Blot Lit Reviews: Tangled in Motion by Jane L. Carman
Tangled in Motion, Jane L. Carman
JEF Books, 2015
Reviewed by Elizabeth Mobley
Jane L. Carman has aptly named her poetry collection Tangled in Motion. The labyrinthine web of experimental, abstract poetry—with hardly a concrete image to latch onto—features three main characters: Hot Mama, Sweet (or Sugar) Daddy, and Baby C (or CC).
Themes in the text include mothers, fathers, daughters/babies, abuse, abandonment, (un)love(d), existentialism, and relative truth. The poems are laced together with many common threads, such as the storyline of Baby C and the meaning(ness) of love.
All of the poems employ some experimental element, which adds rich and enigmatic qualities to the text. “Baby Stories,” for example, has the word “CONFIDENTIAL” stamped across each page of the poem. The stanzas are numbered stories, and although there are two “Story 3”s, there is no “Story 13,” as the poem ends on “Story 12.” Interestingly enough, the number ‘13’ is absent from most of the book, as the poem “Preface:100% C”’s numbered stanzas skip ’13,’ going straight from ‘12’ to ’14.’ The 19th stanza is numbered, but then left blank.
Carman plays with meaning, form, and presentation in this mystifying collection, and hardly a page goes unturned without a new surprise. The author snarls the reader in a maze of words, pictures, and a profundity of contemporary poetry of cosmic proportions.
The poem, “Voices,” for example, contains three voices, separated for the reader with three different fonts/text styles: bold face print, regular print, and a backwards and forwards gray overlay, which intermingles with the other two voices, albeit in the background of the work.
At times, the overlays of text on top of text can be seen as a distraction, but more often than not, they literally and metaphorically add layers of flavor to the individual works. In example, in a three-page poem titled, “Sex Stories,” each page of the prose piece is overlain with an ‘X,’ which might akin the work to pornography. However, this piece is less about the “XXX” overlay and more a comment on society’s distortion of sex and the inescapable nature of rape. These pages refuse to be catalogued like the others, and the page numbers are left off of the right-hand corner of the pages.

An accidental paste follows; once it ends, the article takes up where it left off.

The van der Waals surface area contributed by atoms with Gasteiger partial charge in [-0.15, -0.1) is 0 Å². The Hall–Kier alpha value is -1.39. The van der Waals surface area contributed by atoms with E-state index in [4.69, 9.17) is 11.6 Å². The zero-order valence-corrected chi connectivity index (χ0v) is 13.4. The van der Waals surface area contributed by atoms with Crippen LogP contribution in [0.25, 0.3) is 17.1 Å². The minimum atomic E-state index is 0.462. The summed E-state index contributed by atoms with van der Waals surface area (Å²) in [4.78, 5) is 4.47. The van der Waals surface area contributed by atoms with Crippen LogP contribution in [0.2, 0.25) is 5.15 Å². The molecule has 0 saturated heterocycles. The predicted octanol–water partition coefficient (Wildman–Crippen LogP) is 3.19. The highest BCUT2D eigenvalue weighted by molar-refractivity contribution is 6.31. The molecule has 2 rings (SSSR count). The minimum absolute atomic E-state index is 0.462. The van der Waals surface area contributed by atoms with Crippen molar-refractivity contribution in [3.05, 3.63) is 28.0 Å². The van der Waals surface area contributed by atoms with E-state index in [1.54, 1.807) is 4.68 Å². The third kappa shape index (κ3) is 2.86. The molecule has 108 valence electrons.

Carman takes clichés and twists them into new statements, always breaking the reader’s expectations. In “For the Love of the Storyteller,” for example, she writes:
From the time she was first swaddled and swallowed by his
cracked hands, holding her against his chest, she was his,
a Daddy’s daughter, a love of(f) the old block, a growing
bundled of (in)justice, (com)passion, fight, and danger. (151)
And in “What O What Can We Be,” she says:
By trending in the might direction.
By moving north or beast.
By breaking in the correct coordinates. (155)
She sets up one expectation after another, so that we think we know what word or phrase will follow, and she presents us, instead, with something fresh and unexpected—a new way to see…to read…to watch the story unfolding before us.
The second to last poem in the collection, “Finale,” would logically feel like the last poem in the collection. However, she ends the book with a piece titled “Revision,” which is exactly what the collection is: a (re)vision of contemporary, postmodern poetry into something that never was before.
There is no conclusion. No final paragraph. Return to a story. Recount dance
steps. Quick, quick, slow. Click, click, bang.
Pick a consonant or vowel or constant sorrow.
You have tasted her breath and it feels like (173)
The collection ends as abruptly as it began, finding us no further to the truth than at the beginning of our journey through Carman’s exquisite revelry.
Many of the poems are difficult to discuss or to describe. Instead, anyone with a taste for the interesting and experimental should get Tangled in Motion. Although the poems in the collection are very different from traditional poetry and prose works, they are a refreshing and thought-inducing blend of enigmas about family and the pains of childhood (a never-ending state of uncontrollable emotion). Jane L. Carman captures something about the human spirit in this full collection of poetry: self-reflection.